Geology of North Carolina Get an overview of the diverse rock types which form the "bedrock" of the state.
Gold in North Carolina Information on Gold in North Carolina
Earthquakes of the SE United States Geologic Note 7 shows epicenters of earthquakes which have occurred in the southeastern United States between 1698 and 1997.
Mineral Resources of North Carolina Minerals are an important part of North Carolina's economy. Find out more about this natural resource.
Topographic maps covering the State Parks Want to know which USGS topographic maps cover each of North Carolina's state parks? Check out this site.
Topographic maps covering the State's Game Lands Want to know which USGS topographic maps cover each of North Carolina's state game lands? Check out this site.
Roadside Geology of Interstate 26 from the North Carolina/South Carolina border to Asheville. Web page for this roadside geological excursion.
Roadside geology of Interstate 40 from Asheville to Winston-Salem. Roadside geology of Interstate 40 Web Page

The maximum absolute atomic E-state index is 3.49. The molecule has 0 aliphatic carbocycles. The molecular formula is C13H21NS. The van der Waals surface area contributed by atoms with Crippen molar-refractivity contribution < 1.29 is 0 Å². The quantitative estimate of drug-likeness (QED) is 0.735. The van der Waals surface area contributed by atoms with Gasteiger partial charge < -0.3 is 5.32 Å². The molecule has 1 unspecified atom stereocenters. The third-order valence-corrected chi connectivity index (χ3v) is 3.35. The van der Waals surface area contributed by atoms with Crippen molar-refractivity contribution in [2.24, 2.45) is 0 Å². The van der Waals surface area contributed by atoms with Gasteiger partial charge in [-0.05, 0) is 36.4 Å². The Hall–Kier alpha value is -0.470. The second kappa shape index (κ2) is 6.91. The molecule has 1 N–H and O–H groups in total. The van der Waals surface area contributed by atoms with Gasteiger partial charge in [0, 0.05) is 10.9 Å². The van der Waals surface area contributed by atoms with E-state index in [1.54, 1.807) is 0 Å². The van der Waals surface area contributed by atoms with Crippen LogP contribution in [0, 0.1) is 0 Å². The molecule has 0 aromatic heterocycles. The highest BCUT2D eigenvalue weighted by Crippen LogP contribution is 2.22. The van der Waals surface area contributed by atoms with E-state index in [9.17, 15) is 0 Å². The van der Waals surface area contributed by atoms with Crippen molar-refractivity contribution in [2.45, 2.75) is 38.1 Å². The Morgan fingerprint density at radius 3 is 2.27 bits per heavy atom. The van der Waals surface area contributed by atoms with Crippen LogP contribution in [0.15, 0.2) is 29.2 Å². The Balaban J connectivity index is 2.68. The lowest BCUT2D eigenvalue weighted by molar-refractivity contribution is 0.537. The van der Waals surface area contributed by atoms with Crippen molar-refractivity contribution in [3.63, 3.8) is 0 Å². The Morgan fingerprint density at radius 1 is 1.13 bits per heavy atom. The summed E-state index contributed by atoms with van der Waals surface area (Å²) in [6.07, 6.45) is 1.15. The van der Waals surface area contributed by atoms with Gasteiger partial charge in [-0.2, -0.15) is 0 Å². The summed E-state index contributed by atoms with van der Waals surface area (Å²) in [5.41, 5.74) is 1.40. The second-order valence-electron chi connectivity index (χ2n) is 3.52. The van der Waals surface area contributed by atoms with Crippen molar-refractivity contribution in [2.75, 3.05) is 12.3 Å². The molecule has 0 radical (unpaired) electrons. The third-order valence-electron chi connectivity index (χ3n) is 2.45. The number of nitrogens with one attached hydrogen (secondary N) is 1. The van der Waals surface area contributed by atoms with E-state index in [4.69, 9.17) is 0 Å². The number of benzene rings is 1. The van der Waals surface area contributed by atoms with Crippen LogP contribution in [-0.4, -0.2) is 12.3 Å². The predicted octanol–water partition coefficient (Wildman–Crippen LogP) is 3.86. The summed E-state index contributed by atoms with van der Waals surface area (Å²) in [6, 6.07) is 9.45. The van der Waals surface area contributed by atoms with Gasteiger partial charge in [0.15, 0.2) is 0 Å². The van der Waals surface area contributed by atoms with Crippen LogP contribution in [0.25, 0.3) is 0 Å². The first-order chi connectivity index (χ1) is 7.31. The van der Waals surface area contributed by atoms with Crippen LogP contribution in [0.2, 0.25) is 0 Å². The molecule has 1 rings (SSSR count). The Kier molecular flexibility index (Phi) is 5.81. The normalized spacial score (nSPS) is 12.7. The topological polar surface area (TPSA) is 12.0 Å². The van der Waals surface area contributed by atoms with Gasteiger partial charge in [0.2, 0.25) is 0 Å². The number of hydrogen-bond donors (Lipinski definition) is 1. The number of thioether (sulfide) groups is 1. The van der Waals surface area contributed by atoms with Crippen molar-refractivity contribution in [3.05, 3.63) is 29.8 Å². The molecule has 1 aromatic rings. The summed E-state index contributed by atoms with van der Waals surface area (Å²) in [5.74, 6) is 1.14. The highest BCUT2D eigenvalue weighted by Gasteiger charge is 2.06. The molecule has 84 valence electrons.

Earth/Environmental Science Education in North Carolina Schools A presentation at the Coalition for Earth Science Education (CESE) annual meeting on January 11, 2002


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Contact Information

Send a question about earth science education to Randy Bechtel, an education outreach geologist at the NCGS specializing in earth science education. Please include a return address in the body of your message. You should receive a reply in a few days — but we can't guarantee a reply to every message. We encourage students to send in questions — but we won't write reports or answer test questions for you. This is not a substitute for studying or library research. We have some example questions and answers — on our Frequently Asked Questions list FAQ.